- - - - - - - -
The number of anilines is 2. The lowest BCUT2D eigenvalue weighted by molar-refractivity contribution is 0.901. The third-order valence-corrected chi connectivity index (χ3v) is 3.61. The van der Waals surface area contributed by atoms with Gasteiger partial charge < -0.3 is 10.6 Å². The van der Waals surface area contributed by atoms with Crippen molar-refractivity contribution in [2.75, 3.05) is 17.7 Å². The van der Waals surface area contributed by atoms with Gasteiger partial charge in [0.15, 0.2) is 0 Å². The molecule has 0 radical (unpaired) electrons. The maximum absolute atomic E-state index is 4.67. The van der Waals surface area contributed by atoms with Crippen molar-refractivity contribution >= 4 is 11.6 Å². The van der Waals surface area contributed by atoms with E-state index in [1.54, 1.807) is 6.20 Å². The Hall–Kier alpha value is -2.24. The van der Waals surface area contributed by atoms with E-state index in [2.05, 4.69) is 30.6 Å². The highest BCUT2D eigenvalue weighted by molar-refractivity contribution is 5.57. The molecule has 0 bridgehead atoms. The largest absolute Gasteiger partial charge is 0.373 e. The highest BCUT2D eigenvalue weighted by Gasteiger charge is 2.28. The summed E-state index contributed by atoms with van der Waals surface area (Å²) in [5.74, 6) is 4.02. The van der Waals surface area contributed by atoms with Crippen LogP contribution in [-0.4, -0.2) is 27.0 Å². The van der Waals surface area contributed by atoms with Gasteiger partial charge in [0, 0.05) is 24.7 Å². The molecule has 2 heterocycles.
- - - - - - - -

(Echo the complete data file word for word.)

The number of anilines is 2. The lowest BCUT2D eigenvalue weighted by molar-refractivity contribution is 0.901. The third-order valence-corrected chi connectivity index (χ3v) is 3.61. The van der Waals surface area contributed by atoms with Gasteiger partial charge < -0.3 is 10.6 Å². The van der Waals surface area contributed by atoms with Crippen molar-refractivity contribution in [2.75, 3.05) is 17.7 Å². The van der Waals surface area contributed by atoms with Gasteiger partial charge in [0.15, 0.2) is 0 Å². The molecule has 0 radical (unpaired) electrons. The maximum absolute atomic E-state index is 4.67. The van der Waals surface area contributed by atoms with Crippen molar-refractivity contribution >= 4 is 11.6 Å². The van der Waals surface area contributed by atoms with E-state index in [1.54, 1.807) is 6.20 Å². The Hall–Kier alpha value is -2.24. The van der Waals surface area contributed by atoms with E-state index in [2.05, 4.69) is 30.6 Å². The highest BCUT2D eigenvalue weighted by molar-refractivity contribution is 5.57. The molecule has 0 bridgehead atoms. The largest absolute Gasteiger partial charge is 0.373 e. The highest BCUT2D eigenvalue weighted by Gasteiger charge is 2.28. The summed E-state index contributed by atoms with van der Waals surface area (Å²) in [5.74, 6) is 4.02. The van der Waals surface area contributed by atoms with Crippen LogP contribution in [-0.4, -0.2) is 27.0 Å². The van der Waals surface area contributed by atoms with Gasteiger partial charge in [0, 0.05) is 24.7 Å². The molecule has 2 heterocycles.